Cyber criminals are spreading ransomware to Windows 10 users in fake emails offering system updates, according to internet security firm Bitdefender.
Ransomware known as CTB Locker tempts users with the promise of a Windows 10 installation kit. Once the file is downloaded and installed it presents a message saying that crucial system files are now locked. The hackers then demand payment of £360 in bitcoins within 96 hours.
The malicious email has the subject line ‘Windows 10 Free Update' and is reportedly sent from a valid address that displays as '[email protected], said Bitdefender.
Bogdan Botezatu, senior threat analyst at Bitdefender, explained that this version of CTB Locker creates the "perfect context" for cyber criminals.
"Millions of people are expected to upgrade to Windows 10, so we might witness a substantial number of PC users falling victim to such scams," he said.
CTB Locker, the successor to Cryptolocker, is a file-encryptor malware said to have originated in spam centres in the US, India and France.
The best line of defence is to back up files regularly, Catalin Cosoi, chief security strategist at Bitdefender, told V3.
"To block ransomware, users need to install an anti-malware solution with anti-exploit, anti-malware and anti-spam modules and keep all of the installed software constantly updated," he said.
"Old or unpatched software is the primary vector used by hackers to infect computers. Good internet practices are not be neglected.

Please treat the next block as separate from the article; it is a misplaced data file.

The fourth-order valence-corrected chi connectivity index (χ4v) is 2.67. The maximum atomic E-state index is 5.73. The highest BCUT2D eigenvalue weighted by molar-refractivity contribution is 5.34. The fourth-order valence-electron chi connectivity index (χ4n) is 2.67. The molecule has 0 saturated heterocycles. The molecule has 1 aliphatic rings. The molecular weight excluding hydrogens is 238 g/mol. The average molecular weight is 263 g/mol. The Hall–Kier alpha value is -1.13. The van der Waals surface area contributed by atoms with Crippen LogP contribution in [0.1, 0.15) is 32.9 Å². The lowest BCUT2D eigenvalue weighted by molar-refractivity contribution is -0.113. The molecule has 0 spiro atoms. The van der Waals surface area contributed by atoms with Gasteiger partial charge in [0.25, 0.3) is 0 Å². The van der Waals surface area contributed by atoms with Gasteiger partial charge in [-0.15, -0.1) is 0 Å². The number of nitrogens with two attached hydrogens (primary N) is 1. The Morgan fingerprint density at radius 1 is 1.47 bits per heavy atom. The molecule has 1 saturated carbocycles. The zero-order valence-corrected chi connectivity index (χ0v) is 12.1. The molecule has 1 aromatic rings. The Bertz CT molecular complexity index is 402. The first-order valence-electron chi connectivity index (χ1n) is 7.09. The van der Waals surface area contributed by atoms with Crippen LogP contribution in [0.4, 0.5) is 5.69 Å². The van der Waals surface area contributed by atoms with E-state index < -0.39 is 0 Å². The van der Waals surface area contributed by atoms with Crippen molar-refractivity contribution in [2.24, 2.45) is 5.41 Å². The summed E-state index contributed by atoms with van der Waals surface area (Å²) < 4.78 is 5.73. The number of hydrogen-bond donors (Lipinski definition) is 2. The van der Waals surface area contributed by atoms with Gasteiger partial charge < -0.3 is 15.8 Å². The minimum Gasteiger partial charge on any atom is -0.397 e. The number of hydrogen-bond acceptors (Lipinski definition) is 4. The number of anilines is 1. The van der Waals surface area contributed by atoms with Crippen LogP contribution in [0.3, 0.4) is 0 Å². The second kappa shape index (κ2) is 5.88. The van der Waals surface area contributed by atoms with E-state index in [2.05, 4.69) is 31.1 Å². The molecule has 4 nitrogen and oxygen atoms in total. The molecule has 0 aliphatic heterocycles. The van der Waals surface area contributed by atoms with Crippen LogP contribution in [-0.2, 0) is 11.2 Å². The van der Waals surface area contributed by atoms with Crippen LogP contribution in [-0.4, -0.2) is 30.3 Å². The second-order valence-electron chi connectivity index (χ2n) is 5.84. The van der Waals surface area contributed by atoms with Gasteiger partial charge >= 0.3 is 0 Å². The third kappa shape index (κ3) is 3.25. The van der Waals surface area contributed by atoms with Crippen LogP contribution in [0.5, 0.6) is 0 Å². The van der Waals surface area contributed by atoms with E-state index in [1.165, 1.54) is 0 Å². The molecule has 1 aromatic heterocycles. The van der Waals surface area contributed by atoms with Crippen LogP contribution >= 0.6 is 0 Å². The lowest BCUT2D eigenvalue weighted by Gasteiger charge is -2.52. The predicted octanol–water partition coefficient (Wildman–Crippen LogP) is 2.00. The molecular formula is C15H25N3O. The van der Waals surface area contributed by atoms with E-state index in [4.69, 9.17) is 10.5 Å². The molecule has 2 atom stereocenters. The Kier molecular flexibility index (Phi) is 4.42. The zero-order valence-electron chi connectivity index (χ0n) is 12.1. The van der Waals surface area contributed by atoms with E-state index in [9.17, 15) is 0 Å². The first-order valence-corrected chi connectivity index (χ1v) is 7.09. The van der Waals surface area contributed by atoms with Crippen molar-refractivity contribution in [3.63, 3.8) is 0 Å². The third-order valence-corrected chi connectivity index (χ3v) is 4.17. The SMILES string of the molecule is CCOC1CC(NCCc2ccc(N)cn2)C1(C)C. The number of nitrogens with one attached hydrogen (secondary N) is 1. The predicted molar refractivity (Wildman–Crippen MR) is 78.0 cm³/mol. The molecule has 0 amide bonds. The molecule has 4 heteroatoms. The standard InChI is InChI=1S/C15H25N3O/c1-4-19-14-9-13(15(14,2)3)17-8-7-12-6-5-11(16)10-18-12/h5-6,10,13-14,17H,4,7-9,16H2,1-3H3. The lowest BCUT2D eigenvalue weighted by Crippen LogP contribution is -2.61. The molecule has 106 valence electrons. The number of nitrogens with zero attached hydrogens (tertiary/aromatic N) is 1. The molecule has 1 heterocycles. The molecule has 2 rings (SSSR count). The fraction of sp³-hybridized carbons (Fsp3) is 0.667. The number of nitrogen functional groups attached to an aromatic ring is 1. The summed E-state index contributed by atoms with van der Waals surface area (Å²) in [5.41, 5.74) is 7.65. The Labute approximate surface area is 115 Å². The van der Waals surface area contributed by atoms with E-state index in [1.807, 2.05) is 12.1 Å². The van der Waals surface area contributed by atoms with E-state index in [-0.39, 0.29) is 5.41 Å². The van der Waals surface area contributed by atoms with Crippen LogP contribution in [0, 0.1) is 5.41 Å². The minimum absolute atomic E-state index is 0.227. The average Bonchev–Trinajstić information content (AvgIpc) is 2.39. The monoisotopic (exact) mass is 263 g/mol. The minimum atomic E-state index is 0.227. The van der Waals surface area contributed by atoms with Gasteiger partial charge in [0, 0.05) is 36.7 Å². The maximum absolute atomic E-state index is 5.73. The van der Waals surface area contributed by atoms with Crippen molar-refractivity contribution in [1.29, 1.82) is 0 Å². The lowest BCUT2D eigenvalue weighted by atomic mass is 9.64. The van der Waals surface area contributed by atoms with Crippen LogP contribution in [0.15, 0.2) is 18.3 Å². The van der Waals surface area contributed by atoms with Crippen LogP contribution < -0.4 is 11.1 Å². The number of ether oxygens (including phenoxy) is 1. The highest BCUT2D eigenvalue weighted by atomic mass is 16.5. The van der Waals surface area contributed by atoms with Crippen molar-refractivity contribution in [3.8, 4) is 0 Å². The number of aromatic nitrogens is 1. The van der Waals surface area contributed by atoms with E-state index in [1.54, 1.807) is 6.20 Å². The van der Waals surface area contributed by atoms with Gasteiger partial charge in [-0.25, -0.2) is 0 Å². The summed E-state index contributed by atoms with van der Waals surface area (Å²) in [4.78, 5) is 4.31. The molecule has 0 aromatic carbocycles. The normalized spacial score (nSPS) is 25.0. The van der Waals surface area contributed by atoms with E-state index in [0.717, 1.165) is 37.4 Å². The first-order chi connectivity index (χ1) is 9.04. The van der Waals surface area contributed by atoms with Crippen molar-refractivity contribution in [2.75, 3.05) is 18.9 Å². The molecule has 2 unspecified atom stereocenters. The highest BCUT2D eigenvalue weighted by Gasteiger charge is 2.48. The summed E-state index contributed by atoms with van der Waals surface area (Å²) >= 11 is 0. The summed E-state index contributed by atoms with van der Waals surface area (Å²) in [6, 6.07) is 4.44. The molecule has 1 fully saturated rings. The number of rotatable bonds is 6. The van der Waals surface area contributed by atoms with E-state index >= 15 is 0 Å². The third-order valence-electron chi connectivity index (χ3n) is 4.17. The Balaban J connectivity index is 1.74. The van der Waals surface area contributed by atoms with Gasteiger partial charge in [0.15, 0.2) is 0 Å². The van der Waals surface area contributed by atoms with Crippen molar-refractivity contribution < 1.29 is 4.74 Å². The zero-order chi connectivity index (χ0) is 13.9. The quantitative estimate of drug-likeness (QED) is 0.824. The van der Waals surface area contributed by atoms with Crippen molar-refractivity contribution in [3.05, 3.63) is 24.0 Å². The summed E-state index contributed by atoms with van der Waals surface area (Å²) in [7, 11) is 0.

"Avoiding questionable websites, links or email attachments from uncertain sources is the most simple measure any user can take against infections."
Cosoi told V3 that the security of Windows 10 "shows signs of continuous improvement", but that "as long as it is able to run legacy apps it will also run the existing malware targeting Windows platforms".
Windows 10 launched worldwide on 29 July and was quickly downloaded by millions of people.
Nevertheless, a number of security concerns have been raised about how Microsoft collects and retains customer information, and there are fears about the new WiFi sharing features and Cortana.
Microsoft has tried to downplay the concerns. "To effectively provide Windows as a service, Microsoft gathers some performance, diagnostic and usage information that helps keep Windows and apps running properly," the firm said in a statement.
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